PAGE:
• Jonathan Kleinman

California 2015: Isn't This Just Another Drought to Manage?

Updated: Jan 9


By now, the news about California’s mandated 25% water conservation target is national and international news. On April 1st, the California Department of Water Resources found only 1.4 inches of water content in the Sierra Snowpack, only 5% of the historical average for the first of the month. Since snowmelt accounts for around 30 percent of the State of California’s water supply in normal years, and California’s major reservoirs (Shasta and Oroville) stand at 73 and 67 percent of historic averages, Governor Brown has mandated conservation targets for municipal water suppliers.

Is this a Drought Management effort? Or has long-term, transformative Water Conservation begun? And if the latter, why is it happening now instead of earlier?

Historically, water conservation and drought management have been separate yet complementary actions by water suppliers and utilities (much as energy efficiency and emergency demand response function in the energy sector). Water Conservation is a prolonged, transforming effort designed to reduce the demand for water, improve the efficiency of its use, and reduce losses and waste (see, for example, waterencyclopedia.com). Drought Management is a short-term effort, focusing primarily on behavioral changes, to manage consumption until normal water supply conditions resume. Typically, Drought Management efforts don’t start until predetermined “trigger” events, such as reservoir levels falling below capacity thresholds (e.g., 60 percent of capacity, 30 percent of capacity).

The State of California has hardly been idle during this period of drought (2013-present). Last Spring, the Metropolitan Water District (water supplier to 19 million people) vastly expanded their conservation program funding, doubling incentives for turf removal, extending programs for toilet replacements, and increasing funding to convert irrigation systems from potable to recycled water. This builds on a 50-fold increase in water conservation spending from the turn of the century until the present. According to the U.S. Geological Survey, total water withdrawals in California fell from 46 billion gallons per day in 2005 to 38 billion gallons per day in 2010, highlighting significant efficiency gains during periods of population growth. Given the fact that California has endured significant, multi-year droughts before (notably in 1923-1924 and 1976-1977), and that the average statewide reservoir capacity was 97 percent in 2012, why shouldn’t we conclude that we’re seeing another logical, massive Drought Management effort to get California through to the next precipitation cycle?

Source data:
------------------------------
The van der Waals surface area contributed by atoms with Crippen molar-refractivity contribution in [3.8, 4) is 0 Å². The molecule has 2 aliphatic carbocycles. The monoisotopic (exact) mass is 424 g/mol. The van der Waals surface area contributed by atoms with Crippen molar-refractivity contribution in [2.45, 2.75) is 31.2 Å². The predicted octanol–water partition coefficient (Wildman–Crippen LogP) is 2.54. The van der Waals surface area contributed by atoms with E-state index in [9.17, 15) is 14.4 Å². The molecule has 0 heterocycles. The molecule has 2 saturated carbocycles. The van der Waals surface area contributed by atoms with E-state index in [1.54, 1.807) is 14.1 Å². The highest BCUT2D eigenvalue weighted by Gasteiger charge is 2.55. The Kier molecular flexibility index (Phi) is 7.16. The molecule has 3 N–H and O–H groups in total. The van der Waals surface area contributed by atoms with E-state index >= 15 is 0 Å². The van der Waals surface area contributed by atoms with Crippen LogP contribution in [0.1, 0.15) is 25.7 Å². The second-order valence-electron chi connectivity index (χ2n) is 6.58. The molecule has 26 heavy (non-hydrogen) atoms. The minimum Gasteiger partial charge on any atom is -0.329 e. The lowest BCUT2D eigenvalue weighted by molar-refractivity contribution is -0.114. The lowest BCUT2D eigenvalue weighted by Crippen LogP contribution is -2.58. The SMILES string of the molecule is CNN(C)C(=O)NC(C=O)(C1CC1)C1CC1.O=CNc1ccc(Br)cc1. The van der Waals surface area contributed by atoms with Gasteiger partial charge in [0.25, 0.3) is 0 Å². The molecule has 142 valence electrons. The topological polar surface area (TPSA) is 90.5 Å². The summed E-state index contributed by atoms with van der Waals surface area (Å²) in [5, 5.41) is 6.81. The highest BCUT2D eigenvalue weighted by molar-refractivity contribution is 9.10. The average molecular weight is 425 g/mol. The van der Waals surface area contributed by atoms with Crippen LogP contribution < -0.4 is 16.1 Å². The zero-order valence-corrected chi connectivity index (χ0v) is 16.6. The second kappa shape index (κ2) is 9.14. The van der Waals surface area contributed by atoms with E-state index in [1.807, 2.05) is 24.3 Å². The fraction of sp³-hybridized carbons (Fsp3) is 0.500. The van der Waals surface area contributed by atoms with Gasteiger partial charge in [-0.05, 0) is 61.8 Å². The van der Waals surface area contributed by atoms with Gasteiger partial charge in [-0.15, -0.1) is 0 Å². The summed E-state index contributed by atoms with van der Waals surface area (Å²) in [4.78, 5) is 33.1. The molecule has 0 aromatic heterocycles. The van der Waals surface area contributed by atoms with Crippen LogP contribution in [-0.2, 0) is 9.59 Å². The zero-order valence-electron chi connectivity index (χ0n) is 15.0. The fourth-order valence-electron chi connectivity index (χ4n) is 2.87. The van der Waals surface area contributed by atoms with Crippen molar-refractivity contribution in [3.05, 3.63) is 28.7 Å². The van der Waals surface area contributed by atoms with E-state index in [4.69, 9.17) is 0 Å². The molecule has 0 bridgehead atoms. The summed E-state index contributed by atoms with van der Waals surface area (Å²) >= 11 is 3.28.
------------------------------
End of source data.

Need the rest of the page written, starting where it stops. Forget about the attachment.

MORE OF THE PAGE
[Source: California’s Most Significant Droughts: Comparing Historical and Recent Conditions, California Department of Water Resources, February 2015.]

The main reason to hope that this may be a “watershed moment” that creates lasting, structural change is due to heightened uncertainty surrounding the current climate pattern. According to NASA and NOAA, 9 of the 10 hottest years ever recorded have occurred since 2000, with 2014 as the hottest on record. These temperature increases could power the California drought in ways not seen in prior drought cycles, both in terms of reduced precipitation and increased evaporation from surface water reservoirs. It is possible that this drought could last longer than prior cycles, or that interim “wet years” might not restore reservoirs as in the past.

To respond to the risk and uncertainty, California needs to chart a “no regrets” path forward that balances water supply, water pricing, conservation technologies and practices, and behavior changes. Given the global pattern of increasing temperatures, California risks being more susceptible to drought conditions for years to come. Since Water Conservation pursues long-lasting changes in water use patterns, it is time to shelve the debate about Water Conservation versus Drought Management - it's time for “Water-Conservation-as-Drought-Management.” California's actions may set the stage nationally for an even bigger change, a recognition that – heading into the future – there really is no longer any difference between the two approaches to manage our water use.


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